A hot crispy bun with ham for breakfast, a tuna sandwich for lunch and pizza with sausage for dinner—while this might be ordinary for many Europeans and Americans, to a Russian this would seem absolutely inappropriate and impossible to understand. Of course we eat sandwiches and pizza in Russia too, but at the same time we don't think of them as actual food.
There have traditionally been lots of pastries in the Russian diet, and people still bake all different kinds of bread, pies and cakes at home. Even today, Russians have a habit of eating everything with bread. And yet they often say it's “not food." Weird? Actually not at all when you think about it.
In fact, Russians consider it harmful to eat ONLY bread or, as your babushka would put it, in a “dry" way, meaning without any liquid. The “liquid” can be either a soup or porridge. Many Russians still believe that eating only sandwiches can cause gastritis and stomach ulcers and therefore simply do not understand, for example, why Italians do not drink tea after pizza or why American kids supposedly eat so many hamburgers. The idea is that the body needs a lot of time to digest this kind of food, and so you will wind up suffering for a long time afterwards. It is especially harmful to eat not just "dry" food, but also to eat "on the run.” After all, is it really so hard to sit down and devote 20 minutes to eating lunch?
In Russian cuisine, soups are always served with bread...or is it bread that’s served with soup? Borsch comes with a “pampushka” bun, shchi (cabbage soup) with a piece of rye bread, ukha (fish soup) with a “rasstegai” pie. (More about soups). When they are on the go, many Russians bring along a bun with a bottle of kefir. Even in canteens at business centers in big cities, people often take porridge and a loaf of bread with butter for breakfast.
Modern nutritionists regularly argue about whether or not bread is harmful. It has lots of calories, gluten and is loaded with fast carbohydrates that quickly turn into fat. Of course, for people on a specific diet, there are kinds of bread made without yeast and from gluten-free flour. But the average person still consumes ordinary old bread with some sausage (which itself has an ingredient list that fills up the entire package), so, in general, sandwiches are not particularly good for you. The same applies to hamburgers, pizza and the countless industrially-baked pastries. And since this "food” does not actually provide a person with many necessary vitamins and minerals, it can not really even be considered food.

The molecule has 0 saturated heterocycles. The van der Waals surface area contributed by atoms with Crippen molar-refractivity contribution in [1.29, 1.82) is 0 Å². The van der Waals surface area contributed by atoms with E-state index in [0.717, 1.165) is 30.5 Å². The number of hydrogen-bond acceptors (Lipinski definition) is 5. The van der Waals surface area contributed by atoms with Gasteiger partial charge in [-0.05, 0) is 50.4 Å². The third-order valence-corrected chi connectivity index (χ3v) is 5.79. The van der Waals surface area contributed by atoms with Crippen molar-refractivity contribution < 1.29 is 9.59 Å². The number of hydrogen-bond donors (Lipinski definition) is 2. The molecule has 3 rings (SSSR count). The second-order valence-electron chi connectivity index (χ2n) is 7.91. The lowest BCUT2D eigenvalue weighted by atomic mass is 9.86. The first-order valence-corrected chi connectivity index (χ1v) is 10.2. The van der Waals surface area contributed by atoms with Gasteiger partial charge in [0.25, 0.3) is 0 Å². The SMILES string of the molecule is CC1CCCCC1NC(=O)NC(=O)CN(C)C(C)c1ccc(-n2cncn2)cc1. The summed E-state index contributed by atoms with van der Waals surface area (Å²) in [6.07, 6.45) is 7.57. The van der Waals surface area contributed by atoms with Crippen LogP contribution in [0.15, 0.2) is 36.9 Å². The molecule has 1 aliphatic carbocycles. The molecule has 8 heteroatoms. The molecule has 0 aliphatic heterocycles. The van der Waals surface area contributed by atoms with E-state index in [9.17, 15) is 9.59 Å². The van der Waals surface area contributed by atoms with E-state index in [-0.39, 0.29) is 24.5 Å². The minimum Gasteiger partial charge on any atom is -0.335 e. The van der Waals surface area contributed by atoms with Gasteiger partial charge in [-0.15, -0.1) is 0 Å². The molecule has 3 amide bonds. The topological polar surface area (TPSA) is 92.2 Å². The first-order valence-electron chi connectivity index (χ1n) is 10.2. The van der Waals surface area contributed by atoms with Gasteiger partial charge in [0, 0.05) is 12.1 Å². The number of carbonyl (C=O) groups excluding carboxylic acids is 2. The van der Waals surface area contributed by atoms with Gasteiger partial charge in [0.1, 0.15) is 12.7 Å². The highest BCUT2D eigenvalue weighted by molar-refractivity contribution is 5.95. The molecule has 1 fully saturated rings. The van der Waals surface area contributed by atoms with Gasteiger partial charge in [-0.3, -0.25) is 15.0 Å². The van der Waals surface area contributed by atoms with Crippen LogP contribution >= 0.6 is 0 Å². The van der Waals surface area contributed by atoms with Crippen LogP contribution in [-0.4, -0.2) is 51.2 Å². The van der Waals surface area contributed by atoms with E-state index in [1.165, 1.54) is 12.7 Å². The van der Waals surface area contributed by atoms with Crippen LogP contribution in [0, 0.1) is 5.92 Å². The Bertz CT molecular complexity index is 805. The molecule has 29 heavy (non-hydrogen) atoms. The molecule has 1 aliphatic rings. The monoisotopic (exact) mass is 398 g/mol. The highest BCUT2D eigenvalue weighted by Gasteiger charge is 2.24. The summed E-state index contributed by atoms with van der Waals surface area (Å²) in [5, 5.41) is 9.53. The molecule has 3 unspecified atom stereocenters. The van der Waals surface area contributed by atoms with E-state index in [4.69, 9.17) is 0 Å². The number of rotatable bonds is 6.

In Russia, the question of whether bread is harmful for your figure only started being discussed recently. Even in a famous therapeutic diet for diabetics ("table number 9" according to the famous classification of doctor Manuel Pevsner), people were recommended to consume 300 grams of bread (!!!) from rye flour or bran each day, although at least without butter or puff pastries. This diet was developed in the 1920s and is often still prescribed even now.
Slices of bread with cheese or lunch meat are, of course, one of the easiest and fastest options for a meal. But if a Russian eats ONLY sandwiches, people around them will think they don’t not know HOW to cook “normal food,” that they have no one who looks after them or perhaps that they have just given up. In other words, all the conclusions are quite grim.
Sure, it is quite possible to make a couple of sandwiches in the morning if you are in a rush to get to work, but Russians believe strongly in having “a normal” lunch. This should consist of a first course (any soup), a main course (meat and a side-dish) and a dessert, which is called “the third course” and could be, for example, a cup of tea and a piece of candy. For dinner, there could be either a first course or a main one with bread, but never a bread without a main course. So, the next time you ask a Russian “How about ordering pizza for dinner,” don't be surprised they say, "Yeah, okay, but what are we going to eat?”
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